By Rosa Martinez
HAVANA TIMES – When you least imagine it, when people were trying to be as careful as they could, and after looming here and there, the new Coronavirus finally reached our area.
Without mercy, without any regard for families’ and friends’ prayers and pleas, without bearing in mind the physical beauty that brimmed in the sick woman and all the resources that went into looking after her, SARS-CoV-2 viciously murdered Loida, a neighbor who was only 40 years old.
When I learned that there were positive cases in the home with the number 114 on the door, I quickly went to offer them my help with anything they might need: read here, an errand, finding some medicine, taking a tea, anything.
I was especially worried because these people hadn’t been in the neighborhood very long and I know that they still don’t get on very well with the other neighbors.
One of the gossips in our area never gets tired of saying that they think they don’t need anyone because they have money. I personally think that if this were true, they wouldn’t have come to this barrio where there is plenty of mud and dust, depending on the weather. Although to be frank, this is one of the best places for business…
Anyway, I went to house no.114 and called almost from the street.
Something strange happened, Alberto (Loida’s father) was the one to answer, who I had rarely seen before because he was always working.
“Don’t come in,” he said quietly, “we’ve all tested positive with the rapid test and we’re waiting for our PCR results.”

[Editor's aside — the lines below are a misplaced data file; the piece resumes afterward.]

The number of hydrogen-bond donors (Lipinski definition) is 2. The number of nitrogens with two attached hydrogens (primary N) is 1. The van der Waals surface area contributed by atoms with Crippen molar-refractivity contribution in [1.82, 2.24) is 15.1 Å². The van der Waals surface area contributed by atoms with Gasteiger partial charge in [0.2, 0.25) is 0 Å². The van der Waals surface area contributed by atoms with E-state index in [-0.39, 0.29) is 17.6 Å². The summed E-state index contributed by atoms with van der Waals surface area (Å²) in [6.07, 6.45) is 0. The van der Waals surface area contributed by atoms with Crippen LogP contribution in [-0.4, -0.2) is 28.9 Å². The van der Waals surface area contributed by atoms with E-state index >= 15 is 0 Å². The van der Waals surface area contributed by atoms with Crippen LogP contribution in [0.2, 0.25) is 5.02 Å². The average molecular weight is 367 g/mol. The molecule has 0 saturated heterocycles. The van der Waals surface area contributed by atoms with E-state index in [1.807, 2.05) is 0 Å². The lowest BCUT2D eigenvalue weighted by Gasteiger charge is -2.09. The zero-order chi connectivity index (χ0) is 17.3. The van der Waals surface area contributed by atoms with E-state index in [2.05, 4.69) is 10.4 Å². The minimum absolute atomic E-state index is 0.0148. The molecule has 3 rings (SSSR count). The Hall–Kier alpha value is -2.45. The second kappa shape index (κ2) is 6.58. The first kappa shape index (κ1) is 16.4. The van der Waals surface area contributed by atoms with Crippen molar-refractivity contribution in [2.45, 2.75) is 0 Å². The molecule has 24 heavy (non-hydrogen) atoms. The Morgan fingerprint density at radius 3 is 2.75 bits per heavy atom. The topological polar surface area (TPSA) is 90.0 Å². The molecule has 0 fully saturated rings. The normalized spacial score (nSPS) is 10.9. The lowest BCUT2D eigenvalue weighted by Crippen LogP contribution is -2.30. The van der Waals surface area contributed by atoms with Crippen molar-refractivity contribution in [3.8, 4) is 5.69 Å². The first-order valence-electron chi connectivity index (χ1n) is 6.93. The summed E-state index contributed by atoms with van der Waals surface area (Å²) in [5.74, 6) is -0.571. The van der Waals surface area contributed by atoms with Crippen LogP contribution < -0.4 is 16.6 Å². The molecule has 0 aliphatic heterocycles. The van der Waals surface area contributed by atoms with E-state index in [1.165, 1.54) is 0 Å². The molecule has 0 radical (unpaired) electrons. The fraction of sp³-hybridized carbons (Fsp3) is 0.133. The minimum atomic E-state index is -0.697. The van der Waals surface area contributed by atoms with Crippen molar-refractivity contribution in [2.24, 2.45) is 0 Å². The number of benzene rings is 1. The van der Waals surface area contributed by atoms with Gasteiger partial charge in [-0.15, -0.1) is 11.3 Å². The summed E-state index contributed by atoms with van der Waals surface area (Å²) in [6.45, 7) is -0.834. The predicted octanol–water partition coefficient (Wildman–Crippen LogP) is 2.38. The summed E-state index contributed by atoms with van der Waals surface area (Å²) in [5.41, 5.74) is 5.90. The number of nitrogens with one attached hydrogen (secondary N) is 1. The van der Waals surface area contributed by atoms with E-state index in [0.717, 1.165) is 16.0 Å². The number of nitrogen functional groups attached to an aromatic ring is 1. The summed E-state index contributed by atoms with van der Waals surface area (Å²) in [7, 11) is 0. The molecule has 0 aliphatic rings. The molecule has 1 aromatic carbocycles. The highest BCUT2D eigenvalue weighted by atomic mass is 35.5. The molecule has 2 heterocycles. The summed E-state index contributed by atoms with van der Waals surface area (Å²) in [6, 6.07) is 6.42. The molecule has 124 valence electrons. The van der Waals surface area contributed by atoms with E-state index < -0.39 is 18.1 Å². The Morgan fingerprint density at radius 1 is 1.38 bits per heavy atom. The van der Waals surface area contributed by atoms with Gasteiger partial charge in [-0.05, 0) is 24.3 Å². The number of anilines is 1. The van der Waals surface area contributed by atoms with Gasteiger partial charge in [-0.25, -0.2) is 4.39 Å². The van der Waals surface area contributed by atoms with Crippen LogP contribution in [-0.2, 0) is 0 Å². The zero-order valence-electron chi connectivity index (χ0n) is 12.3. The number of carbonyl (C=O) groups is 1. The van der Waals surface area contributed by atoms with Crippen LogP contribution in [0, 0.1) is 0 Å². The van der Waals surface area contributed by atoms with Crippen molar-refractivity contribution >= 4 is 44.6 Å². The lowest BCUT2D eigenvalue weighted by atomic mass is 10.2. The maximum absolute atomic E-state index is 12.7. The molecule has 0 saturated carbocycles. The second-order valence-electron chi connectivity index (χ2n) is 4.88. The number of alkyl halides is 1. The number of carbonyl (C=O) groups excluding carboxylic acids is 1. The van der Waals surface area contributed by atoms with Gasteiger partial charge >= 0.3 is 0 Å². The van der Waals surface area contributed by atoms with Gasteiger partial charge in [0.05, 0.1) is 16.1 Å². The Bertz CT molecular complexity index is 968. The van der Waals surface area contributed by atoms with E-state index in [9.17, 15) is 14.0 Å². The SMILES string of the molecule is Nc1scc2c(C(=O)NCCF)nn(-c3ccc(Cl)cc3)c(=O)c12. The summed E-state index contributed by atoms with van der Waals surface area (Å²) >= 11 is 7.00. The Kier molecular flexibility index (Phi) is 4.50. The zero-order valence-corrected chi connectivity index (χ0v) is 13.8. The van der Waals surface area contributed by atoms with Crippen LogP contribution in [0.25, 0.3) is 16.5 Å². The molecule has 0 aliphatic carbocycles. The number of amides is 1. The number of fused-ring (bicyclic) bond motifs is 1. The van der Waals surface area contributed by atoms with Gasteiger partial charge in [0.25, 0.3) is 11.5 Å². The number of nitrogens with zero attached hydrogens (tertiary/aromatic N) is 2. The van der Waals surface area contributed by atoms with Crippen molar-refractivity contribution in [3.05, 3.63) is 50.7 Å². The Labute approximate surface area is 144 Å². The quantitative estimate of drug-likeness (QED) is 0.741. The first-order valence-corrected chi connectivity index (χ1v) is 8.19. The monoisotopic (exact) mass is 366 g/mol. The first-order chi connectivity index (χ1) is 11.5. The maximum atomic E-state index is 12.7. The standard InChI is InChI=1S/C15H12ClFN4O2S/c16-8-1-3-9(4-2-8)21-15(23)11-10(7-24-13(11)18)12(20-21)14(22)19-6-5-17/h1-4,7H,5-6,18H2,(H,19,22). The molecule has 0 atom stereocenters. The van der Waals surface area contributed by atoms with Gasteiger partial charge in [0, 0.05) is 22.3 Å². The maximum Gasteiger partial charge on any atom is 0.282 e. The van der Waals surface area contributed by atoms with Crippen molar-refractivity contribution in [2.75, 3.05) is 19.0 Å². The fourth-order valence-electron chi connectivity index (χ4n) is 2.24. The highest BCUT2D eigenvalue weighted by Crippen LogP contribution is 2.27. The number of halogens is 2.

“Yes, I know, that’s why I’m here, in case I can help with anything, even if it’s just to look for some medicinal plants,” I replied.
He smiled and nodded with his head.
I was able to go a couple more times, first with a bit of broth for Loida (who was who I got on the most with), as I heard that she didn’t want to or couldn’t stomach anything. Then, I took a tea made with several plants, prepared by my mother’s magical hands.
My neighbor managed to try the broth, but by the time the infusion came, it was already too late. Loidita had suddenly passed away in the early morning, in a sudden fit of shortness of breath.
After many days, when I thought the time was right or when I thought it could be, I went to talk to the deceased woman’s mother.
In the doorway, keeping our distance, I managed to get a few words out of her.
She cried a lot, and the only thing I could do was wait. But after the crying came a sense of calm, an unforgettable conversation, and an awful confession.
“Rosa,” she told me, “it’s been very tough. Losing a child is a heartbreaking experience, which I wouldn’t even wish upon my worst enemy. But if seeing my only daughter die was painful, it was even sadder to feel rejected by the neighbors. It was horrible to feel Death looming above our house, but the solitude this damned virus brought us was even worse.”